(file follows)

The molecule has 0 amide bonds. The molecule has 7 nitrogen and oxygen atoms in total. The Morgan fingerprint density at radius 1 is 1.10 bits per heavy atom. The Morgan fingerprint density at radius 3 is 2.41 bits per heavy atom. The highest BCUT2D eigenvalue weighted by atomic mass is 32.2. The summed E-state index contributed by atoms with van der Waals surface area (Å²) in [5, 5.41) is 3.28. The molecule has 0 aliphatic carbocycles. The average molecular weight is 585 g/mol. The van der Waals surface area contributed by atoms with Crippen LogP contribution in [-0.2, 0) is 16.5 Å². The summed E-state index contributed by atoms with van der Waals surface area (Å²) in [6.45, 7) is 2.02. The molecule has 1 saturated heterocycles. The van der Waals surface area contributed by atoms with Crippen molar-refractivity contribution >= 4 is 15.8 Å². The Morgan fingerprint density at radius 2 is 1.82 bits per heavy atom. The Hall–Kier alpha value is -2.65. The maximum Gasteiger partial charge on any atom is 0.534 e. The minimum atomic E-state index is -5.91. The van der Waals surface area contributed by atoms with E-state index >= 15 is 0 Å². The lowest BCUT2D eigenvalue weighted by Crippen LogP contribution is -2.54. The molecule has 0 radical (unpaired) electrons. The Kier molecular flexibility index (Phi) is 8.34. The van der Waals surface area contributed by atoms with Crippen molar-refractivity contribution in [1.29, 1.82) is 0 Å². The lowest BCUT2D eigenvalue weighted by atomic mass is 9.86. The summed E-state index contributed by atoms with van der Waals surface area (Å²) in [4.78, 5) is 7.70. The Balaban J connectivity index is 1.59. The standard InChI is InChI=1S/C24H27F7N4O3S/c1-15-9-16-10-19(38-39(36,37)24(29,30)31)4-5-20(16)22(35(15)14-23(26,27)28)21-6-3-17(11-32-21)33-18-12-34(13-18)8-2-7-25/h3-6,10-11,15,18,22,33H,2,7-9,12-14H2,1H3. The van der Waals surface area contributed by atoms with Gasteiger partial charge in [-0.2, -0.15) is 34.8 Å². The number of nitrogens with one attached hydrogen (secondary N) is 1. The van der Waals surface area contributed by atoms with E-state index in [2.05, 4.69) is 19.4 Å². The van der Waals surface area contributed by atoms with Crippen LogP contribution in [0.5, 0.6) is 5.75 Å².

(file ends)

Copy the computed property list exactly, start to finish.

The molecule has 0 amide bonds. The molecule has 7 nitrogen and oxygen atoms in total. The Morgan fingerprint density at radius 1 is 1.10 bits per heavy atom. The Morgan fingerprint density at radius 3 is 2.41 bits per heavy atom. The highest BCUT2D eigenvalue weighted by atomic mass is 32.2. The summed E-state index contributed by atoms with van der Waals surface area (Å²) in [5, 5.41) is 3.28. The molecule has 0 aliphatic carbocycles. The average molecular weight is 585 g/mol. The van der Waals surface area contributed by atoms with Crippen LogP contribution in [-0.2, 0) is 16.5 Å². The summed E-state index contributed by atoms with van der Waals surface area (Å²) in [6.45, 7) is 2.02. The molecule has 1 saturated heterocycles. The van der Waals surface area contributed by atoms with Crippen molar-refractivity contribution >= 4 is 15.8 Å². The Morgan fingerprint density at radius 2 is 1.82 bits per heavy atom. The Hall–Kier alpha value is -2.65. The maximum Gasteiger partial charge on any atom is 0.534 e. The minimum atomic E-state index is -5.91. The van der Waals surface area contributed by atoms with E-state index >= 15 is 0 Å². The lowest BCUT2D eigenvalue weighted by Crippen LogP contribution is -2.54. The molecule has 0 radical (unpaired) electrons. The Kier molecular flexibility index (Phi) is 8.34. The van der Waals surface area contributed by atoms with Crippen molar-refractivity contribution in [1.29, 1.82) is 0 Å². The lowest BCUT2D eigenvalue weighted by atomic mass is 9.86. The summed E-state index contributed by atoms with van der Waals surface area (Å²) in [4.78, 5) is 7.70. The Balaban J connectivity index is 1.59. The standard InChI is InChI=1S/C24H27F7N4O3S/c1-15-9-16-10-19(38-39(36,37)24(29,30)31)4-5-20(16)22(35(15)14-23(26,27)28)21-6-3-17(11-32-21)33-18-12-34(13-18)8-2-7-25/h3-6,10-11,15,18,22,33H,2,7-9,12-14H2,1H3. The van der Waals surface area contributed by atoms with Gasteiger partial charge in [-0.2, -0.15) is 34.8 Å². The number of nitrogens with one attached hydrogen (secondary N) is 1. The van der Waals surface area contributed by atoms with E-state index in [2.05, 4.69) is 19.4 Å². The van der Waals surface area contributed by atoms with Crippen LogP contribution in [0.5, 0.6) is 5.75 Å².